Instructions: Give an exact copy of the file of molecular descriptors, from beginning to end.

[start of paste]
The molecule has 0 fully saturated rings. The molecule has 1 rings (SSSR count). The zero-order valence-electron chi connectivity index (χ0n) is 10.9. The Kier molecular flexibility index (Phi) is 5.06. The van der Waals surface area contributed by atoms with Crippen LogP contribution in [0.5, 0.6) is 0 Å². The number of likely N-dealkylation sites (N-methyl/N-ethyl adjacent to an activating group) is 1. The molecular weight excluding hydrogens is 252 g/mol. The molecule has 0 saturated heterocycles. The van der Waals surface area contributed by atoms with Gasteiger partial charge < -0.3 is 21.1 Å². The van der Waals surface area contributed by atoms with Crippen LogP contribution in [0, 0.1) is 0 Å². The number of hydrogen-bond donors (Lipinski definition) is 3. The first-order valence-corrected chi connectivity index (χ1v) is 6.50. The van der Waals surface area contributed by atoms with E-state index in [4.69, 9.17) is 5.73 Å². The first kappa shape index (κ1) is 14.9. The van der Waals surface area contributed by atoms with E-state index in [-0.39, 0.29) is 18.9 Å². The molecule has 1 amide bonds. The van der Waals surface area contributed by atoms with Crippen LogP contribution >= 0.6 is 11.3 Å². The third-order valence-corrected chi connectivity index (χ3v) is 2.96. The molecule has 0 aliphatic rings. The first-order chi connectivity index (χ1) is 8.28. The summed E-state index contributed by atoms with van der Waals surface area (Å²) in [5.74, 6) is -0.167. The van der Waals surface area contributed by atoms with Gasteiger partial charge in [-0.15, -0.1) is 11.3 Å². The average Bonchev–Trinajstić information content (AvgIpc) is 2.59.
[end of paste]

The molecule has 0 fully saturated rings. The molecule has 1 rings (SSSR count). The zero-order valence-electron chi connectivity index (χ0n) is 10.9. The Kier molecular flexibility index (Phi) is 5.06. The van der Waals surface area contributed by atoms with Crippen LogP contribution in [0.5, 0.6) is 0 Å². The number of likely N-dealkylation sites (N-methyl/N-ethyl adjacent to an activating group) is 1. The molecular weight excluding hydrogens is 252 g/mol. The molecule has 0 saturated heterocycles. The van der Waals surface area contributed by atoms with Gasteiger partial charge < -0.3 is 21.1 Å². The van der Waals surface area contributed by atoms with Crippen LogP contribution in [0, 0.1) is 0 Å². The number of hydrogen-bond donors (Lipinski definition) is 3. The first-order valence-corrected chi connectivity index (χ1v) is 6.50. The van der Waals surface area contributed by atoms with E-state index in [4.69, 9.17) is 5.73 Å². The first kappa shape index (κ1) is 14.9. The van der Waals surface area contributed by atoms with E-state index in [-0.39, 0.29) is 18.9 Å². The molecule has 1 amide bonds. The van der Waals surface area contributed by atoms with Crippen LogP contribution >= 0.6 is 11.3 Å². The third-order valence-corrected chi connectivity index (χ3v) is 2.96. The molecule has 0 aliphatic rings. The first-order chi connectivity index (χ1) is 8.28. The summed E-state index contributed by atoms with van der Waals surface area (Å²) in [5.74, 6) is -0.167. The van der Waals surface area contributed by atoms with Gasteiger partial charge in [-0.15, -0.1) is 11.3 Å². The average Bonchev–Trinajstić information content (AvgIpc) is 2.59.